You know it's never going to be a typical trip to Edinburgh when your guide is a delightful chap dressed to the nines in tartan and a kilt. Thrusting his bagpipes in every direction, Steve encourages all of his guests to have a go; blow hard at the mouthpiece and you'll struggle to muster even a squeak.

The masterclass is just one of several experiences north of the border that demonstrate the Scottish capital is full of unexpected surprises. From forgotten riverside temples modelled on ancient Italy, underground civilisations and even a psychotic poltergeist, there's an Edinburgh you never knew existed just waiting to be discovered.

A new dawn

I am by no means a morning person but this is one occasion in which I would relish a pre-dawn wake-up call. Rising early and reaching for your walking shoes, this guided sunrise hike to the top of Arthur's Seat is an unrivalled way to start your day. The pace is nice and gentle as you ascend to the top of the iconic dormant volcano, in time to see the first rays of the day settle over the city's rooftops, while enjoying a breakfast of haggis scotch eggs.

King of the castle

Stretching from Holyrood Palace to the gates of the 12th century castle, the Royal Mile is Edinburgh's most famous - and packed - thoroughfare. But you can beat the crowds to discover its delights and secrets. This walking tour, led by an expert guide, reveals its many hidden corners, including the unknown gardens, closes and alleys that were once frequented by Robert Burns and Mary Queen of Scots, before skipping the queue for VIP entrance into Edinburgh Castle.

Ghostly visions

This is one for the seriously foolish or recklessly brave. Greyfriars Kirkyard - a graveyard dating back to 1562 and home to the legendary and fearsome Mackenzie Poltergeist - is regarded by experts as being one of the most haunted places in the world. There have been countless reports of attacks and other unexplained incidents on this spooky after-dark tour, which also includes rare access to a locked part of the cemetery normally out-of-bounds. Are you brave enough to venture inside?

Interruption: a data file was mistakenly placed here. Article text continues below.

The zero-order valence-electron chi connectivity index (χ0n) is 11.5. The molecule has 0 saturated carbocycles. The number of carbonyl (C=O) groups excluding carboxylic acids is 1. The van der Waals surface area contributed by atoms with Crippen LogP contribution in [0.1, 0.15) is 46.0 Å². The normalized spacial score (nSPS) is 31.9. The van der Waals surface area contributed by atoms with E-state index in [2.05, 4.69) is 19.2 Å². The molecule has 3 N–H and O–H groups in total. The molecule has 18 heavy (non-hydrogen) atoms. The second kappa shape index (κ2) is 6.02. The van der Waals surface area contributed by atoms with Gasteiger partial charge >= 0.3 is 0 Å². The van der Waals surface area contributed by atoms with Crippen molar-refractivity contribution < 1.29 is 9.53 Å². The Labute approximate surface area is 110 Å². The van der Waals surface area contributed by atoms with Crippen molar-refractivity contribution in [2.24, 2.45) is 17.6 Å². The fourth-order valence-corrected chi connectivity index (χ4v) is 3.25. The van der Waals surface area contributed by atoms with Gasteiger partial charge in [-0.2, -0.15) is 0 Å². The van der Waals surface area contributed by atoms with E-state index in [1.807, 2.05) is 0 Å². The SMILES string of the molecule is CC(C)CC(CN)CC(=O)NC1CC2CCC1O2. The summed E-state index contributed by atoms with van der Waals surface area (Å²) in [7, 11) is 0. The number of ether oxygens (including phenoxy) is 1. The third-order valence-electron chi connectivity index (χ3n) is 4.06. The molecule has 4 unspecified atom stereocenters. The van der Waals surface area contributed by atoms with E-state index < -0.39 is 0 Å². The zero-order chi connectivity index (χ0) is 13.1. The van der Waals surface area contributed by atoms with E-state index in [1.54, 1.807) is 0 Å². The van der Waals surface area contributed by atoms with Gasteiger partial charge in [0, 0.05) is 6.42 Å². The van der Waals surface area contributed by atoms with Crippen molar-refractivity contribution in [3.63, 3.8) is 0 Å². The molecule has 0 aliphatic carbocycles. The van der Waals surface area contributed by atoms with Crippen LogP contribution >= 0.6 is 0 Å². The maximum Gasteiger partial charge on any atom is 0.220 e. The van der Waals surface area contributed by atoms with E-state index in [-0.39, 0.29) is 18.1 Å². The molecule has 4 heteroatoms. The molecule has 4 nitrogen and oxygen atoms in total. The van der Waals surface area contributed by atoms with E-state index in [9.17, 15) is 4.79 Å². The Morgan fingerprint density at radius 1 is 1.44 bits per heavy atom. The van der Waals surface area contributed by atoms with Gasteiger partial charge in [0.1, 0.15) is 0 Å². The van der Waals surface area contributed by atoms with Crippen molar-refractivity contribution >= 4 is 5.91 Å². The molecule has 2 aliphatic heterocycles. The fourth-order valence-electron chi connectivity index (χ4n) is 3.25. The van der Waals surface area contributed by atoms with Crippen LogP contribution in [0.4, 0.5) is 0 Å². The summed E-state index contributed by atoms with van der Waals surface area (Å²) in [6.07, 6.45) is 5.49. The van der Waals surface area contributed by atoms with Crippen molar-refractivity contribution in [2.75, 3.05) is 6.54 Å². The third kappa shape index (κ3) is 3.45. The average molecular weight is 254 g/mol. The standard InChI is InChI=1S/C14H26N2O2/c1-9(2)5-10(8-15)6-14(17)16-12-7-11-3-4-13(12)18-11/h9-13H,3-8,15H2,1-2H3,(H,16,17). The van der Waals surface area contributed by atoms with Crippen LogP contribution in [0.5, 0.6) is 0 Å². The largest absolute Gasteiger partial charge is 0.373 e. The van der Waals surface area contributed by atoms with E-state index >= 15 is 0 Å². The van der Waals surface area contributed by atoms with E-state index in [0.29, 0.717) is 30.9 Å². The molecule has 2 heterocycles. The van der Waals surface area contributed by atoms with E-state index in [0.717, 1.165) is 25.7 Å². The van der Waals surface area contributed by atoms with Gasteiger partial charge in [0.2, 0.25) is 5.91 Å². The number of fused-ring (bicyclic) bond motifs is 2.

Hidden Trails

A bike ride like no other, this guided 20-mile cycling tour takes you beyond Edinburgh to places few ever see. Highlights along the way include beaches, old fishing harbours, pretty woodland and quiet country parks, as well as historic castles and the grand Newhailes House, which some say resembles Downton Abbey.

Piping Hot

There are few things more intrinsically Scottish than the bagpipes. And this is your chance to have a go at playing them yourself under the guidance of a professional piper who will teach you the basics and get you playing a tune or two (warning; it's harder than it looks). Along with treating you to a private rendition, he'll reveal some enlightening anecdotes and will recount the history of this curious instrument, while explaining how it came to make such an impact on Scottish culture. And where better to do all this than atop Calton Hill, with all the city laid out beneath you.

Old Town Tipple

Scotland may be most famous for its whisky, but the city also has a thriving beer scene. This walking tour of the Old Town starts on the Royal Mile, weaving into perfect pubs and tiny taverns as you explore the city's relationship with beer that spans centuries. And, yes, you'll get to sample amazing ales along the way.

Lights, camera, action

Outlander, Mary Queen of Scots, Monty Python, even Game of Thrones - Edinburgh's castles and landscapes have appeared in a whole host of much-loved films and TV shows. This full-day tour includes the 14th century Craigmillar and Doune castles, as seen in Outlander, and a visit to Linlithgow Palace, birthplace of Mary Queen of Scots and where Robert the Bruce's wedding was filmed. But there's more to this tour than just getting a taste of Hollywood. You'll also learn the real stories behind these places - those of plotting, murder and revenge.

Darkest hour

Edinburgh has not always been such a welcoming and pleasant place. Once upon a time, squalor and suffering reigned supreme and the 19 dark and dinghy vaults located under the South Bridge were home to thousands of poor souls. Hear the tales of their plight as you roam through the darkened remains of this infamous underground city with privileged access to the cavernous Edinburgh Vaults, where those on the very fringes of society once lived, worked and died.